Citing an “unprecedented power grab of the Obama-era FCC” that is a “trojan horse for censorship,” pro-Trump websites like InfoWars and Reddit’s r/The_Donald applauded the Republican-controlled FCC for its plans to strip Net Neutrality protections on Tuesday.
Experts say, however, sites like InfoWars and fringe communities like 4chan would likely be the first to have their websites slowed down by telecoms in the new plan, unveiled by Trump-appointed FCC Commissioner Ajit Pai on Tuesday.
Tim Karr, the senior director of strategy at the internet rights nonprofit Free Press, said Pai’s plan would allow telecom giants like Comcast to prioritize their own websites and properties, like Comcast-owned NBC sites.
In turn, this would slow traffic to fringe or non-mainstream political sites like InfoWars and 4chan—unless users paid more for a “higher tier” internet, which currently doesn’t exist.
“The thing about the internet that is truly revolutionary is that it took out the middleman, by virtue of the actual way the internet was originally engineered. The middleman model is the one that mainstream media, television, radio, and newspapers is built upon,” Karr told The Daily Beast.
“What this proposed rule change effectively does is it reinserts the middleman in the form of these internet access providers. In so doing, it deprioritizes the kind of content that political organizers rely upon.”
Still, those political organizers on websites like Reddit’s r/The_Donald, the web’s most active pro-Trump community, backed the FCC’s new proposal that would stall or maybe halt traffic to their own sites, in part because of a common enemy with the Trump administration.
“Just look at the four companies in FAVOR of ‘net neutrality’: Google, Apple, Amazon and Facebook,” reads the title of one popular on the subreddit Tuesday. “Anything that pisses them off is what I want.”
InfoWars ran several stories endorsing Pai’s plan this week, including one titled “FCC to Free Internet from Obama’s ‘Net Neutrality’ Rules.” The story claimed opposition to the plan was pushed primarily by “(liberal billionaire George) Soros’ pro-censorship coalition.”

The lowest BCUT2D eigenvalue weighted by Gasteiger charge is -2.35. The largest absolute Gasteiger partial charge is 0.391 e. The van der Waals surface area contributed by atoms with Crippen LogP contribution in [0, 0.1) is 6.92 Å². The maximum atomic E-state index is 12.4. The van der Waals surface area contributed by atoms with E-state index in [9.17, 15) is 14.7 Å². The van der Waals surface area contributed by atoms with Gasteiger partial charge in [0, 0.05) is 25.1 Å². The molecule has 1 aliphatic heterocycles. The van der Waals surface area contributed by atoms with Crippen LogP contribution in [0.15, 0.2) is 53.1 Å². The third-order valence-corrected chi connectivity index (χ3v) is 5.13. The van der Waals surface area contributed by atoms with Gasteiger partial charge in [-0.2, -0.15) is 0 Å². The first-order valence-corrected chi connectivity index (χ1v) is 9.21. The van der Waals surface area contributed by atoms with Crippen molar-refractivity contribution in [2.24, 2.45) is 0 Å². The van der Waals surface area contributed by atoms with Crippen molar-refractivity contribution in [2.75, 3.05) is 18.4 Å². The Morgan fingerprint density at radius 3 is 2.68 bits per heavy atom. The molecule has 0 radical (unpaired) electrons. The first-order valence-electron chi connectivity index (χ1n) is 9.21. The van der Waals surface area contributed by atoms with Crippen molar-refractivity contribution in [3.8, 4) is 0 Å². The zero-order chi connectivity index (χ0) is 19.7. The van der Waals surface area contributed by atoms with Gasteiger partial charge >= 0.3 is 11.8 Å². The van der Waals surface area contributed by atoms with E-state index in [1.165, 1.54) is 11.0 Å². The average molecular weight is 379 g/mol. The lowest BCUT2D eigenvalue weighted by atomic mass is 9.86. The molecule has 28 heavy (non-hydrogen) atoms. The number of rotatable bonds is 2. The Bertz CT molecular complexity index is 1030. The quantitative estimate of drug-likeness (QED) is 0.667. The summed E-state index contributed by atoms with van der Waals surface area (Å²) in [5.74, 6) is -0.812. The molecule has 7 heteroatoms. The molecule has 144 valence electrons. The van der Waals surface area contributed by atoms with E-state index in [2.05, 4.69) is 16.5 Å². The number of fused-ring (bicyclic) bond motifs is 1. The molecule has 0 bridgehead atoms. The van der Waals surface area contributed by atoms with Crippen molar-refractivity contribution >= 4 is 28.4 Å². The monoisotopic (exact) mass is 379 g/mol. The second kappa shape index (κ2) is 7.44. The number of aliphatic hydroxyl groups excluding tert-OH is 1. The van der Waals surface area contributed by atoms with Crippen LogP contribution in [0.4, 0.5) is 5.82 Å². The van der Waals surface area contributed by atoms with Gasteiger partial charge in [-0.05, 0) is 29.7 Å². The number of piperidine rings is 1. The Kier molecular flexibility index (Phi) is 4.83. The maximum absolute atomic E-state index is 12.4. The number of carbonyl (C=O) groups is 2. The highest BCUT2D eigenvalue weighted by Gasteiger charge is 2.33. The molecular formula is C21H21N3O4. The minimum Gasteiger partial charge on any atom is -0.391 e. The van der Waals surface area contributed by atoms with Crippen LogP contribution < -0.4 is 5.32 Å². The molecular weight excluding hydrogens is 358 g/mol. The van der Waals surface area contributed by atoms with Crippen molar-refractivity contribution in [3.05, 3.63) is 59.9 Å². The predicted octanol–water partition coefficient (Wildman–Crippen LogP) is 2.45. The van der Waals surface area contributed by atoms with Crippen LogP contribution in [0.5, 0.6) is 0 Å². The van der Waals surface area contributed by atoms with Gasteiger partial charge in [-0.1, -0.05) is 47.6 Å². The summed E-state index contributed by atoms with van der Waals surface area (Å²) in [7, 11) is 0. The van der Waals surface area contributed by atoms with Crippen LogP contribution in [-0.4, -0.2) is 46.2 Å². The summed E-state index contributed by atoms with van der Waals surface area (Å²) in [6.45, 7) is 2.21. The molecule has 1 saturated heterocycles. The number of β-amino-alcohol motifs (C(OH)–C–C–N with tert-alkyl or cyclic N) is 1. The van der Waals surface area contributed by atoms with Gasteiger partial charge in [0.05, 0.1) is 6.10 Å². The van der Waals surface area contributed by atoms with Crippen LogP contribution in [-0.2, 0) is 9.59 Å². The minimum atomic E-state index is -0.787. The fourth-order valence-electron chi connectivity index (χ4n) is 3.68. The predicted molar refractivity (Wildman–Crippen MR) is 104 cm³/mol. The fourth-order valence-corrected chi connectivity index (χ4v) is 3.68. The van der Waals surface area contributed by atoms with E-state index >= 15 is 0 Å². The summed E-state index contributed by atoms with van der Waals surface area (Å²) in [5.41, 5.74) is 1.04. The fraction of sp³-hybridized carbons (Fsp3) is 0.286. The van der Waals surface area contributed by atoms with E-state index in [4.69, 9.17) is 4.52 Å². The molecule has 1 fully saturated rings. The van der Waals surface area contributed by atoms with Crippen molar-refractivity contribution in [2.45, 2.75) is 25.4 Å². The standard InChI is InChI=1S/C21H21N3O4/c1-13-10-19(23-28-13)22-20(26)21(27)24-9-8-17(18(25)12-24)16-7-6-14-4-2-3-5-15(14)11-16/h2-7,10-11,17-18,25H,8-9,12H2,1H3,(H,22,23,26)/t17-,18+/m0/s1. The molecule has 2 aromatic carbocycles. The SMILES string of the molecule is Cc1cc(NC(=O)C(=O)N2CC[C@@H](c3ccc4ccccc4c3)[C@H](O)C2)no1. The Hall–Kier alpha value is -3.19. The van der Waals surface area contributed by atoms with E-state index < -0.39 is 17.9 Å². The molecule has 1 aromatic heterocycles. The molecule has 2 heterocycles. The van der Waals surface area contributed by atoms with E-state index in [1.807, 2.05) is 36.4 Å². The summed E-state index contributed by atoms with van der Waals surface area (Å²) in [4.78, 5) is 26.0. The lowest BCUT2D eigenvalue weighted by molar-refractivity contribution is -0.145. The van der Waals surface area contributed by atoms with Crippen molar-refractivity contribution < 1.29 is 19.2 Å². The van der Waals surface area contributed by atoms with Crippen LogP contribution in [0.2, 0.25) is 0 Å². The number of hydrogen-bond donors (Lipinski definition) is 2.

“Since these 2015 regulations passed, Internet giant portals like Google, Facebook, and Twitter have moved to become the judge, jury, and executioner of the contact we read on the Internet, under the guise of eliminating ‘fake news,’” InfoWars writer Jerome Corsi wrote.
But Karr said the new bill would make telecoms like Comcast actual juries of content, forcing users to pay more for speedier access to some website.
“It’s largely a mystery how this has become a bipartisan issue,” said Karr. “Anyone who sees the internet as a tool to organize and get their message beyond the mainstream media, protecting an open internet is vital.”
Internet consumer advocacy groups like the Electronic Frontier Foundation have lobbied against the changes for years, saying the changes would create a caste system on the web that allows people with more money to access some parts of the web faster than other users.
Opposition came in the form of lobbying money from companies like Verizon and Comcast, which used social media to launch a months-long ad campaign in favor of stripping Obama-era net neutrality protections.
“Usually when we see that sort of saber-rattling activism on the far right, there is some money behind it,” said Karr. “The phone and cable lobby very actively funds some of the net neutrality activism.”
Earlier this year, 27 Americans filed a complaint to the FCC when their identities were stolen and attached to public comments to the FCC, asking for the end of Net Neutrality.
Polls by real Republicans show that they support Net Neutrality protections. A GOP polling firm found that 75 percent of Republicans said that internet service providers should be “prohibited from slowing or blocking websites or video services like Netflix” in July.
“It imposes the gatekeeper media model on the internet by giving power to prioritize content to phone and cable companies,” said Karr. “There are economic incentives for them to prioritize, but also political incentives for these companies to want these rules.”
In other words, the new net neutrality rules would re-fill the mainstream media swamp that a lot of the fringe websites claim they’re trying to drain.